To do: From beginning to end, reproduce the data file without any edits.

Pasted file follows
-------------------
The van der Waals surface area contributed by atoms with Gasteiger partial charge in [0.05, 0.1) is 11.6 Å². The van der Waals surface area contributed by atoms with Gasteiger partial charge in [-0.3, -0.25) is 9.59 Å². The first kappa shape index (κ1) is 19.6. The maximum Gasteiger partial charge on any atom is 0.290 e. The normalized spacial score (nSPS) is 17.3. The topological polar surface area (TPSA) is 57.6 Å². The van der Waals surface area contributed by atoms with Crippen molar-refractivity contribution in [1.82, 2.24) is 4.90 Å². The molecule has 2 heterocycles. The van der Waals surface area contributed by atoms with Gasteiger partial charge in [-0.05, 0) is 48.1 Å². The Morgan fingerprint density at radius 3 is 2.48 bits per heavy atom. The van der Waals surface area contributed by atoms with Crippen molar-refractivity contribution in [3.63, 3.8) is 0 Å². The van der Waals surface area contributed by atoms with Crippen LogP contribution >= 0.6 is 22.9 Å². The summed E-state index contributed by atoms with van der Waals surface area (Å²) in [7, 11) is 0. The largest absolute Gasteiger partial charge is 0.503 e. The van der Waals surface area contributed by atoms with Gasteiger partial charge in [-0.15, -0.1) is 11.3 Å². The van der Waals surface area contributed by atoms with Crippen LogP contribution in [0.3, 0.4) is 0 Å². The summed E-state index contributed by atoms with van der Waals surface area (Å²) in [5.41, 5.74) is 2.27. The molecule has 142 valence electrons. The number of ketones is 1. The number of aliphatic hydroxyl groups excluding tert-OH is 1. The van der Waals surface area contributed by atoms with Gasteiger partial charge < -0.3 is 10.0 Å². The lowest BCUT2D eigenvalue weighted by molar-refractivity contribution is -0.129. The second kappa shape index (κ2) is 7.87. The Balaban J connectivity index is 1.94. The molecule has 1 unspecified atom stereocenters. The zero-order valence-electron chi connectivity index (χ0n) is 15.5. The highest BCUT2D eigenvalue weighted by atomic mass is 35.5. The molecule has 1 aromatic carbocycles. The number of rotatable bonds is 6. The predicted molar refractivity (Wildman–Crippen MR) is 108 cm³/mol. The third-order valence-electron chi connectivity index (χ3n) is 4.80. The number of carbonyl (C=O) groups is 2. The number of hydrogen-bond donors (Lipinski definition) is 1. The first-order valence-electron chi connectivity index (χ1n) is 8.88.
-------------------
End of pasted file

The van der Waals surface area contributed by atoms with Gasteiger partial charge in [0.05, 0.1) is 11.6 Å². The van der Waals surface area contributed by atoms with Gasteiger partial charge in [-0.3, -0.25) is 9.59 Å². The first kappa shape index (κ1) is 19.6. The maximum Gasteiger partial charge on any atom is 0.290 e. The normalized spacial score (nSPS) is 17.3. The topological polar surface area (TPSA) is 57.6 Å². The van der Waals surface area contributed by atoms with Crippen molar-refractivity contribution in [1.82, 2.24) is 4.90 Å². The molecule has 2 heterocycles. The van der Waals surface area contributed by atoms with Gasteiger partial charge in [-0.05, 0) is 48.1 Å². The Morgan fingerprint density at radius 3 is 2.48 bits per heavy atom. The van der Waals surface area contributed by atoms with Crippen molar-refractivity contribution in [3.63, 3.8) is 0 Å². The van der Waals surface area contributed by atoms with Crippen LogP contribution >= 0.6 is 22.9 Å². The summed E-state index contributed by atoms with van der Waals surface area (Å²) in [7, 11) is 0. The largest absolute Gasteiger partial charge is 0.503 e. The van der Waals surface area contributed by atoms with Gasteiger partial charge in [-0.15, -0.1) is 11.3 Å². The van der Waals surface area contributed by atoms with Crippen LogP contribution in [0.3, 0.4) is 0 Å². The summed E-state index contributed by atoms with van der Waals surface area (Å²) in [5.41, 5.74) is 2.27. The molecule has 142 valence electrons. The number of ketones is 1. The number of aliphatic hydroxyl groups excluding tert-OH is 1. The van der Waals surface area contributed by atoms with Gasteiger partial charge < -0.3 is 10.0 Å². The lowest BCUT2D eigenvalue weighted by molar-refractivity contribution is -0.129. The second kappa shape index (κ2) is 7.87. The Balaban J connectivity index is 1.94. The molecule has 1 unspecified atom stereocenters. The zero-order valence-electron chi connectivity index (χ0n) is 15.5. The highest BCUT2D eigenvalue weighted by atomic mass is 35.5. The molecule has 1 aromatic carbocycles. The number of rotatable bonds is 6. The predicted molar refractivity (Wildman–Crippen MR) is 108 cm³/mol. The third-order valence-electron chi connectivity index (χ3n) is 4.80. The number of carbonyl (C=O) groups is 2. The number of hydrogen-bond donors (Lipinski definition) is 1. The first-order valence-electron chi connectivity index (χ1n) is 8.88.